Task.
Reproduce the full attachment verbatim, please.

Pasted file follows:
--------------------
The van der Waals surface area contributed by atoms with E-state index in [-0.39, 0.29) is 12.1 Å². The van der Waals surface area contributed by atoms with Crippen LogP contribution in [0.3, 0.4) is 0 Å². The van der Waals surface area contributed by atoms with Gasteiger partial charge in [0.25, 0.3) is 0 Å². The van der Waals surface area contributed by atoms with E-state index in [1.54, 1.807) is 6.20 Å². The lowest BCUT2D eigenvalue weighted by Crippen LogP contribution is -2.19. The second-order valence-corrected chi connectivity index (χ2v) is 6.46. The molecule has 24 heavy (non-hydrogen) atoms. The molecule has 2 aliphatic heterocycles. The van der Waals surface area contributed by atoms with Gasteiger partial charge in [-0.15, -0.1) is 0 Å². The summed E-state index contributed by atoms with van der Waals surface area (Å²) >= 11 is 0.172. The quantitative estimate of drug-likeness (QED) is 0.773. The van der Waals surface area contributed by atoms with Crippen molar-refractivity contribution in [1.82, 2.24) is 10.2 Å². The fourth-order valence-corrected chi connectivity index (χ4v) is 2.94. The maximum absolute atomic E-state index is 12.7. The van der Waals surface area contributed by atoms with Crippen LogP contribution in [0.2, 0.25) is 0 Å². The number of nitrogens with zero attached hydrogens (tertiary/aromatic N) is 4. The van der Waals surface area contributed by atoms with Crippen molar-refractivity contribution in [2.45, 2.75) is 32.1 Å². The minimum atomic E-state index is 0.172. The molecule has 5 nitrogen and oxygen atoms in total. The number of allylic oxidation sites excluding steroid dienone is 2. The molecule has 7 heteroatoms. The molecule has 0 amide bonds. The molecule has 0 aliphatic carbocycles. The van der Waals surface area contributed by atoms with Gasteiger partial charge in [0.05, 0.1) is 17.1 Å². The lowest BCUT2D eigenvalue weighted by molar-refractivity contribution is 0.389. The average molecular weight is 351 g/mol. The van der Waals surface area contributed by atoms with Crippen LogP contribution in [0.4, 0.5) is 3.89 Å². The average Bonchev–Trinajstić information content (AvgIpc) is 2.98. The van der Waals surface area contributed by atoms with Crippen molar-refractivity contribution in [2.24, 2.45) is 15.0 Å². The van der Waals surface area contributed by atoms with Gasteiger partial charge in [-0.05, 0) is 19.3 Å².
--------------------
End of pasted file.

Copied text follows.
The van der Waals surface area contributed by atoms with E-state index in [-0.39, 0.29) is 12.1 Å². The van der Waals surface area contributed by atoms with Crippen LogP contribution in [0.3, 0.4) is 0 Å². The van der Waals surface area contributed by atoms with Gasteiger partial charge in [0.25, 0.3) is 0 Å². The van der Waals surface area contributed by atoms with E-state index in [1.54, 1.807) is 6.20 Å². The lowest BCUT2D eigenvalue weighted by Crippen LogP contribution is -2.19. The second-order valence-corrected chi connectivity index (χ2v) is 6.46. The molecule has 24 heavy (non-hydrogen) atoms. The molecule has 2 aliphatic heterocycles. The van der Waals surface area contributed by atoms with Gasteiger partial charge in [-0.15, -0.1) is 0 Å². The summed E-state index contributed by atoms with van der Waals surface area (Å²) >= 11 is 0.172. The quantitative estimate of drug-likeness (QED) is 0.773. The van der Waals surface area contributed by atoms with Crippen molar-refractivity contribution in [1.82, 2.24) is 10.2 Å². The fourth-order valence-corrected chi connectivity index (χ4v) is 2.94. The maximum absolute atomic E-state index is 12.7. The van der Waals surface area contributed by atoms with Crippen LogP contribution in [0.2, 0.25) is 0 Å². The number of nitrogens with zero attached hydrogens (tertiary/aromatic N) is 4. The van der Waals surface area contributed by atoms with Crippen molar-refractivity contribution in [2.45, 2.75) is 32.1 Å². The minimum atomic E-state index is 0.172. The molecule has 5 nitrogen and oxygen atoms in total. The number of allylic oxidation sites excluding steroid dienone is 2. The molecule has 7 heteroatoms. The molecule has 0 amide bonds. The molecule has 0 aliphatic carbocycles. The van der Waals surface area contributed by atoms with Gasteiger partial charge in [0.05, 0.1) is 17.1 Å². The lowest BCUT2D eigenvalue weighted by molar-refractivity contribution is 0.389. The average molecular weight is 351 g/mol. The van der Waals surface area contributed by atoms with Crippen LogP contribution in [0.4, 0.5) is 3.89 Å². The average Bonchev–Trinajstić information content (AvgIpc) is 2.98. The van der Waals surface area contributed by atoms with Crippen molar-refractivity contribution in [2.24, 2.45) is 15.0 Å². The van der Waals surface area contributed by atoms with Gasteiger partial charge in [-0.05, 0) is 19.3 Å².